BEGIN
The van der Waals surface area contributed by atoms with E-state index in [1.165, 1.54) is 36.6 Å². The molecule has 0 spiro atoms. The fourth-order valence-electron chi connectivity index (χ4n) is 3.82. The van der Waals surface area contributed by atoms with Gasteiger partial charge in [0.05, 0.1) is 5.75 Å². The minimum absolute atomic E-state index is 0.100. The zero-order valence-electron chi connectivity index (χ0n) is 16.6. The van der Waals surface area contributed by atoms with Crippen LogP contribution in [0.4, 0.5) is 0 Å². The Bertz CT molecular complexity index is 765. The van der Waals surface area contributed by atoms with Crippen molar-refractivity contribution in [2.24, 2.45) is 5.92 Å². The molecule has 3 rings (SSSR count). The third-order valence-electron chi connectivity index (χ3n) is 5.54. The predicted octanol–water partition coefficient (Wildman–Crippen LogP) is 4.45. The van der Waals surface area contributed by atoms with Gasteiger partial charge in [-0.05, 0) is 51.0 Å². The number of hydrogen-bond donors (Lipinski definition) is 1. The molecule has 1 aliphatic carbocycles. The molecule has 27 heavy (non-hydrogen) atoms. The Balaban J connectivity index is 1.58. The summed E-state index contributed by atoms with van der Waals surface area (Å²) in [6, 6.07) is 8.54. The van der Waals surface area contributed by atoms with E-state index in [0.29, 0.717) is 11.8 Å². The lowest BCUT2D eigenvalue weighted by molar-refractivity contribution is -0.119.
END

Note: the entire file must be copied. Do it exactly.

The van der Waals surface area contributed by atoms with E-state index in [1.165, 1.54) is 36.6 Å². The molecule has 0 spiro atoms. The fourth-order valence-electron chi connectivity index (χ4n) is 3.82. The van der Waals surface area contributed by atoms with Gasteiger partial charge in [0.05, 0.1) is 5.75 Å². The minimum absolute atomic E-state index is 0.100. The zero-order valence-electron chi connectivity index (χ0n) is 16.6. The van der Waals surface area contributed by atoms with Crippen LogP contribution in [0.4, 0.5) is 0 Å². The Bertz CT molecular complexity index is 765. The van der Waals surface area contributed by atoms with Crippen molar-refractivity contribution in [2.24, 2.45) is 5.92 Å². The molecule has 3 rings (SSSR count). The third-order valence-electron chi connectivity index (χ3n) is 5.54. The predicted octanol–water partition coefficient (Wildman–Crippen LogP) is 4.45. The van der Waals surface area contributed by atoms with Gasteiger partial charge in [-0.05, 0) is 51.0 Å². The number of hydrogen-bond donors (Lipinski definition) is 1. The molecule has 1 aliphatic carbocycles. The molecule has 27 heavy (non-hydrogen) atoms. The Balaban J connectivity index is 1.58. The summed E-state index contributed by atoms with van der Waals surface area (Å²) in [6, 6.07) is 8.54. The van der Waals surface area contributed by atoms with E-state index in [0.29, 0.717) is 11.8 Å². The lowest BCUT2D eigenvalue weighted by molar-refractivity contribution is -0.119.